Results 1 to 8 of 8
  1. #1
    Join Date
    Jun 2005
    Location
    Cali
    Posts
    2
    Post Thanks / Like

    Default How much weight on 1x4 shelves

    I want to know about how about how much weight can I put on the 2nd and third shelf, the bottom shelf is on the floor. I just built some shelves that are framed with 1x4 with the 1" side up. They are six feet long and two feet deep. Up rights are 1"x4"x4'. The shelves themself are made from scrap 3/4" and 1" plywood fastened with 1 1/2 and 2" power screws. The frame itself is put together with 1 3/4" power screws and "Titebond II" wood glue.

  2. # ADS
    Google Adsense Advertisement
    Join Date
    Always
    Location
    Advertising world
    Posts
    Many
     
  3. #2
    Join Date
    Oct 2002
    Location
    Brisbane, QLD, Australia
    Age
    37
    Posts
    2,024
    Post Thanks / Like
    Blog Entries
    13

    Default

    Hard to say exactly, but here is a good formula:

    "Usually 20% more than you think initially"



    or...

    "If it breaks, measure the weight of gear that was on it and minus 10%"

    Woodworking Product Reviews - Over 200+ Online
    http://www.onlinetoolreviews.com

  4. #3
    Join Date
    Jan 2005
    Location
    Stratford, New Zealand
    Age
    52
    Posts
    739
    Post Thanks / Like

    Default

    Dont want to try and give numbers... but if you are worried about it's strength, put some more bracing on it. Looking at the unit it's fairly strong with the 1x4s on edge like that. If it did fail it would be due to 'racking', folding up like an empty cardboard box. If you put some ply or diagonal braces on the back and ends it should support twice as much.

    my motto
    Over engineered... possibly. Going to fall apart... Not in this lifetime

    Cheers

    Ian

  5. #4
    Join Date
    Sep 2003
    Location
    Mid North Coast
    Age
    62
    Posts
    530
    Post Thanks / Like

    Default

    It's difficult to say. If the shelves are sitting on those cross pieces and the cross pieces are glued and screwed butt joints then the strength is going to be in the glue and screws and not in the timber.
    It wouldn't take much to put an upright in the middle to give it some extra support.

  6. #5
    Join Date
    Jun 2003
    Location
    brisbane
    Posts
    258
    Post Thanks / Like

    Default

    looks strong enough to sumo wrestle on, heres an interesting calcultor for future reference though;
    http://www.woodbin.com/calcs/sagulator.htm

  7. #6
    Join Date
    Oct 2003
    Location
    Perth
    Posts
    153
    Post Thanks / Like

    Default

    Gotcoffee66

    If you have the time and inclination, go to the Forest Products Laboratory and then look up the Wood Handbook to get specs for various timbers and composites. You will need both time and to have your calculator handy, but I don't think there is an easy answer to your question. It not only depends on the construction, but the duration and placement of the load. For instance, the weight that a given shelf will hold will reduce over time if there is a continual load above a certain level placed on it. The weight that a shelf of a given construction can hold dramatically reduces with each foot of length.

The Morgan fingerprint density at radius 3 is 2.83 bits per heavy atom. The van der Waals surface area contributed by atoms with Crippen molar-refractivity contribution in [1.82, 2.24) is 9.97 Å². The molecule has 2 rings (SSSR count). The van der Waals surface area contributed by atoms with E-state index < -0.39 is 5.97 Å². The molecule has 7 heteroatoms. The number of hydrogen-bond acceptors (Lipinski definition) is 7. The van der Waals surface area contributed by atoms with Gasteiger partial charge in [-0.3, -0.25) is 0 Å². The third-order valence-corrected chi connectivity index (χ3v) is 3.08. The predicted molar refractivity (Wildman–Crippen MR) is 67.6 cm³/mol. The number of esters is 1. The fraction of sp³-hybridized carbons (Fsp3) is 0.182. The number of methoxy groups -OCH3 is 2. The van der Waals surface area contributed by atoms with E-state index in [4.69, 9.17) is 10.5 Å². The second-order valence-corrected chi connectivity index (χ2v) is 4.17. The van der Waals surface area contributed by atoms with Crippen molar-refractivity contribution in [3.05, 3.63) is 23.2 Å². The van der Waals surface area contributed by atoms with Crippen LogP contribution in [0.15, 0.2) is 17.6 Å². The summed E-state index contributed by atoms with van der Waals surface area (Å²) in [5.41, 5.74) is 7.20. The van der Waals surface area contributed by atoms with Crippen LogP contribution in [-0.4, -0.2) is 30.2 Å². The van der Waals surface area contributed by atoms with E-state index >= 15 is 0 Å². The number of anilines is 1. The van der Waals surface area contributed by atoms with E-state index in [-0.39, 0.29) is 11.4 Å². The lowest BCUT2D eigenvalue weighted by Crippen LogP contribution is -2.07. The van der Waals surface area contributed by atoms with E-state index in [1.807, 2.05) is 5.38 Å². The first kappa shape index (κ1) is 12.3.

IMHO, six foot shelves need to be treated with care, but you should be able to quite easily check shelf deflection with a few test loads.

    Regards
    Pete J

  8. #7
    Join Date
    Jun 2005
    Location
    Cali
    Posts
    2
    Post Thanks / Like

    Default

    Thanks all. I am going to use some extra 1x4 and put a board in the middle of each shelf running up to the shelf above it just to be on the same side. (The wife is already loading them up.):eek:

  9. #8
    Join Date
    Mar 2004
    Location
    Carine WA
    Age
    65
    Posts
    631
    Post Thanks / Like

    Default

    Quote Originally Posted by GotCoffee66
    Thanks all. I am going to use some extra 1x4 and put a board in the middle of each shelf running up to the shelf above it just to be on the same side. (The wife is already loading them up.):eek:
    The problem is NOT with the strength of the shelves per se, but with the "skinny" uprights. While an additional board in the middle of each shelf will enable it to support more weight, it will do very little in providing structural stability.

    The shelf as constructed WILL support a substantial weight, but the whole middle shelf could easily "wobble" from side to side if there is a substantial weight on it. This "wobble" will easily be compounded when additional weight is placed on the top shelf.

    You would/will be amazed at just how unstable such shelves can be when heavily loaded.

    You *NEED* to brace the whole structure by installing AT LEAST one diagonal brace from a bottom corner to the diagonally opposite TOP corner. (or similar diagonal bracing). In doing this you NEED to fasten the brace to the middle shelf to help make the whole structure more stable. This will addtionally provide some extra support to the middle shelf.

    Alternatively you could add an additional board (vertically) at each corner, at right angles to the existing corner pieces, so that they face the front and rear. Screwing these extra boards (approx 8 screws each) to the edge of the exisiting supports will provide substantial rigidity
    Kind Regards

    Peter

Tags for this Thread

Posting Permissions

  • You may not post new threads
  • You may not post replies
  • You may not post attachments
  • You may not edit your posts
  •